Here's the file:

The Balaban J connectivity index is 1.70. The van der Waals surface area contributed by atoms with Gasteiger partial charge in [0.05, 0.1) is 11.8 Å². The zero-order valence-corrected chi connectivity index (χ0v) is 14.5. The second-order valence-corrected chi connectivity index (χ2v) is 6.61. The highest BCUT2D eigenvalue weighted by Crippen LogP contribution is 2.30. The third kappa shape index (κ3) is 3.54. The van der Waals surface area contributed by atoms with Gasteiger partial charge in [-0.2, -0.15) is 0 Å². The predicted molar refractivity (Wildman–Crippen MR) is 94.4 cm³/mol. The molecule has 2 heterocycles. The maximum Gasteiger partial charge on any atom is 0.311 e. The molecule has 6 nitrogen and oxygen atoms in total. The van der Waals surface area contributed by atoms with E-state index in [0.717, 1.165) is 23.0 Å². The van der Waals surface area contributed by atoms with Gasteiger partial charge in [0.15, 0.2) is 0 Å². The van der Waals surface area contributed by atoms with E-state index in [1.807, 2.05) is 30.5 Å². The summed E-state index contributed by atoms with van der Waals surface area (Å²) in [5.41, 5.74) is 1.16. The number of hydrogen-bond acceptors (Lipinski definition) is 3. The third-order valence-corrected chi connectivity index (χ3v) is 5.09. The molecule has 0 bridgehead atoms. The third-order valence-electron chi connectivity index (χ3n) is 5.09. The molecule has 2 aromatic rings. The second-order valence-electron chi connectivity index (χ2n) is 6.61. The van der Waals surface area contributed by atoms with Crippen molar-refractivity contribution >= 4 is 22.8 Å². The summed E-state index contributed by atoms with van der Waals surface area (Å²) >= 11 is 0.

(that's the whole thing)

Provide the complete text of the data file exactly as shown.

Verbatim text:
The Balaban J connectivity index is 1.70. The van der Waals surface area contributed by atoms with Gasteiger partial charge in [0.05, 0.1) is 11.8 Å². The zero-order valence-corrected chi connectivity index (χ0v) is 14.5. The second-order valence-corrected chi connectivity index (χ2v) is 6.61. The highest BCUT2D eigenvalue weighted by Crippen LogP contribution is 2.30. The third kappa shape index (κ3) is 3.54. The van der Waals surface area contributed by atoms with Gasteiger partial charge in [-0.2, -0.15) is 0 Å². The predicted molar refractivity (Wildman–Crippen MR) is 94.4 cm³/mol. The molecule has 2 heterocycles. The maximum Gasteiger partial charge on any atom is 0.311 e. The molecule has 6 nitrogen and oxygen atoms in total. The van der Waals surface area contributed by atoms with E-state index in [0.717, 1.165) is 23.0 Å². The van der Waals surface area contributed by atoms with Gasteiger partial charge in [0.15, 0.2) is 0 Å². The van der Waals surface area contributed by atoms with E-state index in [1.807, 2.05) is 30.5 Å². The summed E-state index contributed by atoms with van der Waals surface area (Å²) in [5.41, 5.74) is 1.16. The number of hydrogen-bond acceptors (Lipinski definition) is 3. The third-order valence-corrected chi connectivity index (χ3v) is 5.09. The molecule has 0 bridgehead atoms. The third-order valence-electron chi connectivity index (χ3n) is 5.09. The molecule has 2 aromatic rings. The second-order valence-electron chi connectivity index (χ2n) is 6.61. The van der Waals surface area contributed by atoms with Crippen molar-refractivity contribution >= 4 is 22.8 Å². The summed E-state index contributed by atoms with van der Waals surface area (Å²) >= 11 is 0.